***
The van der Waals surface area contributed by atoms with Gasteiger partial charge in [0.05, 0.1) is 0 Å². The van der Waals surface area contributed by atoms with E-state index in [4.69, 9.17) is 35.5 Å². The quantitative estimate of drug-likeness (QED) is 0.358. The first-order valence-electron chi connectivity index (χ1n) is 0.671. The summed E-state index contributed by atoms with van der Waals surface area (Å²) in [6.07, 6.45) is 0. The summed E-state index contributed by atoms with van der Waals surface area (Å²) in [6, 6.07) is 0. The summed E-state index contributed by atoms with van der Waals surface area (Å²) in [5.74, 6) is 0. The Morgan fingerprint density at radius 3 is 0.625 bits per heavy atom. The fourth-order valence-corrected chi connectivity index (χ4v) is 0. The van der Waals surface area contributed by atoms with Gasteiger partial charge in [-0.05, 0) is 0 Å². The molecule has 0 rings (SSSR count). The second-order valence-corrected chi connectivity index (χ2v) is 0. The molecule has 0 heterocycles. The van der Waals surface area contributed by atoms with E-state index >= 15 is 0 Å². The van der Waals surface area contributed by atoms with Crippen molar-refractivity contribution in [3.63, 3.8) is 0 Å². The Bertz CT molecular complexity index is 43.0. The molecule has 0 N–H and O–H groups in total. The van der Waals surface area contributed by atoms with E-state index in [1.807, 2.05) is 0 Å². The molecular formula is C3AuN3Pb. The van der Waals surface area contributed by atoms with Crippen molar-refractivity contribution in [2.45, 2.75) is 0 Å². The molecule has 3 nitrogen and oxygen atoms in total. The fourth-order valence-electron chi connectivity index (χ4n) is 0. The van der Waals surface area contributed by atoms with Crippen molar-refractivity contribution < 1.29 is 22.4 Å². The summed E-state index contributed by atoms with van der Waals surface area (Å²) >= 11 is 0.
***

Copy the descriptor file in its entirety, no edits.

The van der Waals surface area contributed by atoms with Gasteiger partial charge in [0.05, 0.1) is 0 Å². The van der Waals surface area contributed by atoms with E-state index in [4.69, 9.17) is 35.5 Å². The quantitative estimate of drug-likeness (QED) is 0.358. The first-order valence-electron chi connectivity index (χ1n) is 0.671. The summed E-state index contributed by atoms with van der Waals surface area (Å²) in [6.07, 6.45) is 0. The summed E-state index contributed by atoms with van der Waals surface area (Å²) in [6, 6.07) is 0. The summed E-state index contributed by atoms with van der Waals surface area (Å²) in [5.74, 6) is 0. The Morgan fingerprint density at radius 3 is 0.625 bits per heavy atom. The fourth-order valence-corrected chi connectivity index (χ4v) is 0. The van der Waals surface area contributed by atoms with Gasteiger partial charge in [-0.05, 0) is 0 Å². The molecule has 0 rings (SSSR count). The second-order valence-corrected chi connectivity index (χ2v) is 0. The molecule has 0 heterocycles. The van der Waals surface area contributed by atoms with E-state index >= 15 is 0 Å². The van der Waals surface area contributed by atoms with Crippen molar-refractivity contribution in [3.63, 3.8) is 0 Å². The Bertz CT molecular complexity index is 43.0. The molecule has 0 N–H and O–H groups in total. The van der Waals surface area contributed by atoms with E-state index in [1.807, 2.05) is 0 Å². The molecular formula is C3AuN3Pb. The van der Waals surface area contributed by atoms with Crippen molar-refractivity contribution in [2.45, 2.75) is 0 Å². The molecule has 3 nitrogen and oxygen atoms in total. The fourth-order valence-electron chi connectivity index (χ4n) is 0. The van der Waals surface area contributed by atoms with Crippen molar-refractivity contribution < 1.29 is 22.4 Å². The summed E-state index contributed by atoms with van der Waals surface area (Å²) >= 11 is 0.